Prosecutors in France have opened an investigation into match-fixing at the ongoing French Open, according to French news service AFP. The target is a doubles match featuring Romanian pair Andreea Mitu and Patricia Maria Tig, and Yana Sizikova of Russia and her American partner, Madison Brengle.
No individual player has been named as a target. The Romanian team won the match in straight sets.
The probe by the Paris prosecutor's office appears to be gang-related, as the charges being investigated are for "fraud in an organised group" as well as "active and passive corruption in sport." It is centered on the first-round encounter between the teams on Sept. 30th at the French Open.
Match-fixing investigations are usually triggered by reports of unusual betting patterns, most often shared by legal internet betting sites who work hand in hand with anti-corruption officers at the International Tennis Federation's Tennis Integrity Unit. The TIU, which has jurisdiction over the entire sport, polices tennis and has the power to suspend players and to bring further disciplinary measures against them.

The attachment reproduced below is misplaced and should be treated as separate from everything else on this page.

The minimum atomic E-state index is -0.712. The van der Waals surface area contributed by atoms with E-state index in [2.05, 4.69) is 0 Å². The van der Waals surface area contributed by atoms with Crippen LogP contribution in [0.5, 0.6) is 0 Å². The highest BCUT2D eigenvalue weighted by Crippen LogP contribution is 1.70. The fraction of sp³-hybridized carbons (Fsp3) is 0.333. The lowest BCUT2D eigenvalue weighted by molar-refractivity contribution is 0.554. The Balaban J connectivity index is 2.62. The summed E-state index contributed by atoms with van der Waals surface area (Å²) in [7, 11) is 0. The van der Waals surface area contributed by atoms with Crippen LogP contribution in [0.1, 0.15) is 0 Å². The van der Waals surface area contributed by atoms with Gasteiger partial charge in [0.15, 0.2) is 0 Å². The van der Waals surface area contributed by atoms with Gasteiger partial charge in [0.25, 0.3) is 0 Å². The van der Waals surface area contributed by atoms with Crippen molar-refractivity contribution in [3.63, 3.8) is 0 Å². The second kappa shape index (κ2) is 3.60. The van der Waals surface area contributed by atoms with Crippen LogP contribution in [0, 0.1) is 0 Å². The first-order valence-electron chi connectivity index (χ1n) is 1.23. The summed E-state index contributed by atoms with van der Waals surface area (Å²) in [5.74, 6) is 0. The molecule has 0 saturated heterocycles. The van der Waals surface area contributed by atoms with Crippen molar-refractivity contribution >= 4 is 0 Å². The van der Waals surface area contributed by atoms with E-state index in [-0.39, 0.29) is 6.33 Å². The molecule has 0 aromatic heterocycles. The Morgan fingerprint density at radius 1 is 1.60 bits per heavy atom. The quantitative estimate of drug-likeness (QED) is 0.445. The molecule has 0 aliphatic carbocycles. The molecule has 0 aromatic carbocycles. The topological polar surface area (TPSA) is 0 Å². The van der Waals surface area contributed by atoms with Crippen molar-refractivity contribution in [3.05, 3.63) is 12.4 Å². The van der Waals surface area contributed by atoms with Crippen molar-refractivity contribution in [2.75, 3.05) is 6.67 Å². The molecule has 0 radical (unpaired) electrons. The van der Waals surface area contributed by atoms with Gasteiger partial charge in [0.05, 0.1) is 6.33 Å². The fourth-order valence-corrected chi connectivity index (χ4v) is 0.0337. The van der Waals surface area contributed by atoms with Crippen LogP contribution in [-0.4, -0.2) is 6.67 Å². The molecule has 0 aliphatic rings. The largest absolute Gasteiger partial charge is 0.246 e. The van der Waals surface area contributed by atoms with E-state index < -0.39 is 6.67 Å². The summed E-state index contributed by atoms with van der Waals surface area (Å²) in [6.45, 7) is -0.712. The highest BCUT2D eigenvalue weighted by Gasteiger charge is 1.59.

Generally, players convicted of match-fixing have been struggling, lower-ranked players competing in tournaments that are not officially ATP or WTA tour level. But some more prominent players have also been investigated on rare occasions. No player of top-10 caliber has ever been convicted of match-fixing.
The criminal investigation runs on a different track, leaving players open to punitive prosecution and punitive action. Legal entities in nations that have anti-corruption laws governing sports are notified when a match is under suspicion. It is unclear if the origin of the investigation was in the French prosecutor's office or the TIU.
Match-fixing often has little to do with the outcome of a match. It can involve the actions of a player or a team in a single game or even point-by-point, as many betting sites offer live wagering.